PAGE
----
Cosmic crime scene reveals how black holes turn stars into 'spaghetti'

An illustration of a star being shredded by the immense gravitational influence of a massive black hole.
An illustration of a star being shredded by the immense gravitational influence of a massive black hole. (Image credit: NASA/CXC/M. Weiss)

A cosmic crime scene has revealed the gory details of black holes' eating habits.

In a new study, astronomers studied a supermassive black hole's destruction of a star, revealing how these cosmic titans consume the material from objects that venture too close to them. The research shows that a significant amount of this material is blown away from, rather than being consumed by, the black hole.

The grisly act, which happened 215 million light-years from Earth, was first observed in October 2019 and represents the aftermath of a sunlike star being destroyed by a black hole over 1 million times its mass. This was the nearest example of a stellar body being "spaghettified" by the massive tidal forces generated by a black hole that astronomers have ever spotted.

Related: Black hole kills star by 'spaghettification' as telescopes watch

This so-called tidal disruption event (TDE) occurred in a spiral galaxy in the constellation Eridanus. It was the first event of this type to be bright enough in visible light to allow astronomers to study the details of what happens to material from the star after it is shredded.

By observing the polarization of light from the event, researchers at the University of California, Berkeley, deduced that much of this stellar material was blasted away from the black hole at speeds as great as 22 million mph (35 million kph).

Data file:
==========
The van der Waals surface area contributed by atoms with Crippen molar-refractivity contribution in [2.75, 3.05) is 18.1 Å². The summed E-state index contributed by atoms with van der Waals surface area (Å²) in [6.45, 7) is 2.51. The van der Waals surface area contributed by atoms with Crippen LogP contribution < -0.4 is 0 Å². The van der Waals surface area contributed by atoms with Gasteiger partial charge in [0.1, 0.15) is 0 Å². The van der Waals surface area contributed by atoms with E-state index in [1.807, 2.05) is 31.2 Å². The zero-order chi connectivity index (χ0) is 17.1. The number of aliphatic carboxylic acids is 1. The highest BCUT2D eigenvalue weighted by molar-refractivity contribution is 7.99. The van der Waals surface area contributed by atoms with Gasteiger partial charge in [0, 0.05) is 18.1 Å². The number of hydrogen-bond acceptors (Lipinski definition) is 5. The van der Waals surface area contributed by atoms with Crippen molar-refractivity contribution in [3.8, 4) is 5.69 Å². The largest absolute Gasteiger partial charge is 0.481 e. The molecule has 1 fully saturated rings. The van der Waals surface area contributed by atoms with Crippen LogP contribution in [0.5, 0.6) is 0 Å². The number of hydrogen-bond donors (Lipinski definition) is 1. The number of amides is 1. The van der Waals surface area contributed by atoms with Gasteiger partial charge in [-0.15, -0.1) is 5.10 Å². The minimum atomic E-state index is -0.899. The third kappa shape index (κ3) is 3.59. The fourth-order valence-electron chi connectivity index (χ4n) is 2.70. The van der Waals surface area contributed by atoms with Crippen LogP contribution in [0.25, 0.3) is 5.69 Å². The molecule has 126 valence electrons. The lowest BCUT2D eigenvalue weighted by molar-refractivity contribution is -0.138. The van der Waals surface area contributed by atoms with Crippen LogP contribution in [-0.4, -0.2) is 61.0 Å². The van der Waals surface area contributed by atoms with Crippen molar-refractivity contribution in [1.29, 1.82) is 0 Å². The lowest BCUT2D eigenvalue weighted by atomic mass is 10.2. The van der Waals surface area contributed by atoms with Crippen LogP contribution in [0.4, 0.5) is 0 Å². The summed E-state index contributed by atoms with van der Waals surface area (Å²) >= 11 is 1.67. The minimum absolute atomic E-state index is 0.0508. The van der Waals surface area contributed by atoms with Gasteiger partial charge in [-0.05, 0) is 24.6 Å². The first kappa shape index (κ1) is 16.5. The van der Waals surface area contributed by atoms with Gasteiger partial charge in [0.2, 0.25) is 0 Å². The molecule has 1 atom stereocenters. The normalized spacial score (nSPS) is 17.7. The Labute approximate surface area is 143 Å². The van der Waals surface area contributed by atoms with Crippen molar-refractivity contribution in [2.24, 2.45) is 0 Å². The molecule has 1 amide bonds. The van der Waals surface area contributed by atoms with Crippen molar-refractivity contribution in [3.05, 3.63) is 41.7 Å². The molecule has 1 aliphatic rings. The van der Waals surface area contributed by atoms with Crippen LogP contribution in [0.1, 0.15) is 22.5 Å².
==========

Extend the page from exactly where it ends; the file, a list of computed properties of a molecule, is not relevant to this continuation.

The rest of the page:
This blast , named AT2019qiz,  created a cloud of gas that these new observations of polarized light reveal is spherically symmetrical. This gas cloud is as wide as 200 times the average distance from Earth to the sun. This means its radius is 100 times larger than our planet's orbit, and its outer edge is about 930 million miles (1.5 billion kilometers) from the central black hole. 

"One of the craziest things a supermassive black hole can do is to shred a star by its enormous tidal forces," Wenbin Lu, an astronomer at UC Berkeley and co-author of a new paper describing the observations, said in a statement. "These stellar tidal disruption events are one of the very few ways astronomers know the existence of supermassive black holes at the centers of galaxies and measure their properties. However, due to the extreme computational cost in numerically simulating such events, astronomers still do not understand the complicated processes after a tidal disruption."

The new findings could explain why astronomers don't see high-energy emissions, like X-rays, from other TDEs. Such emissions are created as material from the star is dragged into a thin disk around the black hole. This material is heated in the disc creating high-energy  emissions which also result when the material falls into the black hole. These emissions are obscured by these gas clouds blown out by powerful winds.

A simulation of the tidal disruption event that occurs when a star strays too close to a black hole shows the stellar material from the destroyed star surrounding the cosmic titan before falling to its surface. (Image credit: NRAO/AUI/NSF)